Celgene, Boston Children's play tug-of-war over Revlimid royalties

In recent years, drugmakers down on their R&D luck have increasingly turned to academia for help. It's no accident that Cambridge, MA, has attracted one Big Pharma hub after another, or that AstraZeneca ($AZN) will move to Cambridge, U.K., from London. They hope the mix of top university scientists and drugmaker research facilities will deliver better drug prospects than company labs could alone.

But as the Wall Street Journal reports, those pharma-academic partnerships have their pitfalls--and how to share the cash is one of the biggest. Case in point: Boston Children's Hospital's lawsuit against Celgene ($CELG), which makes several lucrative cancer treatments.

Last March, Celgene stopped making royalty payments to Children's, which says it helped discover thalidomide's ability to fight the disease. That discovery, in turn, helped lead to Revlimid, Celgene's multibillion-dollar treatment for multiple myeloma. Children's says it is owed continued royalties not only on Revlimid but also on Pomalyst, Celgene's next-gen treatment for the same disease.

At issue in the case is the length of the royalty deal: The original expired last February, but the contract allowed for a three-year extension if Revlimid's patents were extended. The drug did get a patent extension, but Celgene says it's not the sort of extension that would qualify for the extended royalties.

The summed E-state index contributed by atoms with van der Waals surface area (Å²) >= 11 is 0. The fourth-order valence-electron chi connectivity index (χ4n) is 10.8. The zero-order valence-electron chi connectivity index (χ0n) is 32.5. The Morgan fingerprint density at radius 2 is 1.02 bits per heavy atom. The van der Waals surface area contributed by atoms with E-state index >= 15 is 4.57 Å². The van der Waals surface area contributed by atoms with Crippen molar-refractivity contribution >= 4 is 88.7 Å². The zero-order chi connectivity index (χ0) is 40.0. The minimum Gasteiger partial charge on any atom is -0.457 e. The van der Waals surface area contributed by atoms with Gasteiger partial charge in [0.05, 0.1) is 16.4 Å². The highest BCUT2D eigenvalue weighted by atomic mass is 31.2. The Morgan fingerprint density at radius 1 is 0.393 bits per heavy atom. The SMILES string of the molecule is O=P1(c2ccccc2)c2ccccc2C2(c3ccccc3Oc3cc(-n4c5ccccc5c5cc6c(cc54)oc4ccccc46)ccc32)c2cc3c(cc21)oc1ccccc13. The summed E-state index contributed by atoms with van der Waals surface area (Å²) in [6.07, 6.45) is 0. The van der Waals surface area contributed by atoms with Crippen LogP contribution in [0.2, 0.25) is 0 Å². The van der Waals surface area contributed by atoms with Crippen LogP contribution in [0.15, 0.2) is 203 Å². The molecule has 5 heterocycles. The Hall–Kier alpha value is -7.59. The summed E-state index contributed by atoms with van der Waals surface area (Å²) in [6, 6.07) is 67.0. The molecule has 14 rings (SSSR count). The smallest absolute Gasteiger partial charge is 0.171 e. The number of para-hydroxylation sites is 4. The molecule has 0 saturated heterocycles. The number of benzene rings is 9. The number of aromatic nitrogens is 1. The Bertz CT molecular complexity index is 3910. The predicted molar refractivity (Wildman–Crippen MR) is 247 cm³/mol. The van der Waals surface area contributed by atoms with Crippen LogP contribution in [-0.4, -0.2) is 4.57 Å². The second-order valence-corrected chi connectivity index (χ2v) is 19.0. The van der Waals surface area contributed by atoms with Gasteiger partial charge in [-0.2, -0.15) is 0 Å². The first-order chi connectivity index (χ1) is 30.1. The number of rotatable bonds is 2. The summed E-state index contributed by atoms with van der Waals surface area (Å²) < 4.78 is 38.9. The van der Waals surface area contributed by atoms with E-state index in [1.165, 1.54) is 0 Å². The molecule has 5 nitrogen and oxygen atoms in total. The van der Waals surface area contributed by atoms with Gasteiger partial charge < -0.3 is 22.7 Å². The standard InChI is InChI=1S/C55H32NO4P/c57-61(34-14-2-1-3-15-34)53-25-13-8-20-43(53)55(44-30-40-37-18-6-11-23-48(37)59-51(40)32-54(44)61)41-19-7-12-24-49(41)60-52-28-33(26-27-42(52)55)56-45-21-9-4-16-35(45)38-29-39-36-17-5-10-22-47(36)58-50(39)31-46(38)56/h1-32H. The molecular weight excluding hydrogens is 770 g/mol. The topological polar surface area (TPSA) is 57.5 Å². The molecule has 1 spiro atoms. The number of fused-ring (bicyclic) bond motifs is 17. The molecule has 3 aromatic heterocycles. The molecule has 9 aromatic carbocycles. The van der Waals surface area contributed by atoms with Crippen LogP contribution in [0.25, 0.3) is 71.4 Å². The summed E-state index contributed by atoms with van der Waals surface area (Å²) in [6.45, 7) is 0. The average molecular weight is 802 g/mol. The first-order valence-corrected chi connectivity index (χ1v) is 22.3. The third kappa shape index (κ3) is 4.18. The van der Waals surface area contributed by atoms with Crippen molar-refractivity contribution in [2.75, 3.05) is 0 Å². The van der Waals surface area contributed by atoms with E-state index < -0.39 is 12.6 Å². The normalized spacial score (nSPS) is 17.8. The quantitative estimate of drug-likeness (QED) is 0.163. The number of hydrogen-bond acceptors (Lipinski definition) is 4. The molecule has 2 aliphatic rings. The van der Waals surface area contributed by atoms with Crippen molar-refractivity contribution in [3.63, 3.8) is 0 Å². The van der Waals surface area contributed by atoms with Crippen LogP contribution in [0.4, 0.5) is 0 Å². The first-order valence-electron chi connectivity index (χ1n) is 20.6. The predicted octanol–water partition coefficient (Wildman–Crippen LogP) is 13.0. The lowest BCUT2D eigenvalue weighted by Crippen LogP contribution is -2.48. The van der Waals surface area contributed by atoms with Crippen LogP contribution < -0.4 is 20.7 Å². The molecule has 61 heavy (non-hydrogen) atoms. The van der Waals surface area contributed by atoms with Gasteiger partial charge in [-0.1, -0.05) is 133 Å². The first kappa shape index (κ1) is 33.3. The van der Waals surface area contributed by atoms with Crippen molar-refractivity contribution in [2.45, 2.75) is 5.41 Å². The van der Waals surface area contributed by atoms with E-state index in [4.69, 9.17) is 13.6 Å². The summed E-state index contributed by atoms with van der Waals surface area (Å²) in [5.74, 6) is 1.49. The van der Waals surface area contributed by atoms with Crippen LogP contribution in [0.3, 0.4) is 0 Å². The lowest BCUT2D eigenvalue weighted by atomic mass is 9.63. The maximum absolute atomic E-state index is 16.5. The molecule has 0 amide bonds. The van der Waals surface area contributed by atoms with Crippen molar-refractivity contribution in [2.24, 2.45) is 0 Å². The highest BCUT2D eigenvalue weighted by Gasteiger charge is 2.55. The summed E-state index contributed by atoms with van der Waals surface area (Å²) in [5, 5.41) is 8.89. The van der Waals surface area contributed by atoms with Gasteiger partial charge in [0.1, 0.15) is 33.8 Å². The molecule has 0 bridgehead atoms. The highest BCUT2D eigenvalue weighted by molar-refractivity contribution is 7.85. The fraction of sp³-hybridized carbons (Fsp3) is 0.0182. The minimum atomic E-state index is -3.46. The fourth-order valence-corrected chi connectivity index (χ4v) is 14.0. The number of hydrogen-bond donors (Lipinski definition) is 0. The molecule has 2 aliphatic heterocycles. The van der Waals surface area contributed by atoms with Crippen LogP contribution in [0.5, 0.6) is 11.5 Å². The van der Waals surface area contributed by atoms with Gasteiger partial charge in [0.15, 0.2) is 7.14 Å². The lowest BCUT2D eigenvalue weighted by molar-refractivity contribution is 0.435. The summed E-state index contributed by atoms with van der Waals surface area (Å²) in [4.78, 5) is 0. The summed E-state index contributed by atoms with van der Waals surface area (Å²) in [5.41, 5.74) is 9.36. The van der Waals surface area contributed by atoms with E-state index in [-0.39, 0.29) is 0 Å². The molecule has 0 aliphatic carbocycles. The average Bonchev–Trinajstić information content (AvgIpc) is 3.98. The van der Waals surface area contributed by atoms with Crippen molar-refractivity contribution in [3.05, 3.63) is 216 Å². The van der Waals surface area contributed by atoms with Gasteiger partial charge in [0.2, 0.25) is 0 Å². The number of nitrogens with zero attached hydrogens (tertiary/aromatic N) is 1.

Children's is looking for unspecified damages, though it says it is owed $3 million in unpaid royalties for one quarter of last year alone, the WSJ reports. The total could be significant for the hospital, if naught but a small fraction of Revlimid's projected 2014 sales of $4 billion.

As the WSJ points out, the Children's-Celgene fight isn't the only royalty battle between pharma and academic researchers. Last year, Pfizer ($PFE) agreed to pay Brigham Young University $450 million to settle allegations that it didn't pay royalties it owed on the pain drug Celebrex. Now, New York University is looking for a piece of the sales of Xalkori, the company's targeted lung cancer drug; Pfizer says NYU's claims "have no merit," the WSJ reports.

- read the WSJ coverage (sub. req.)

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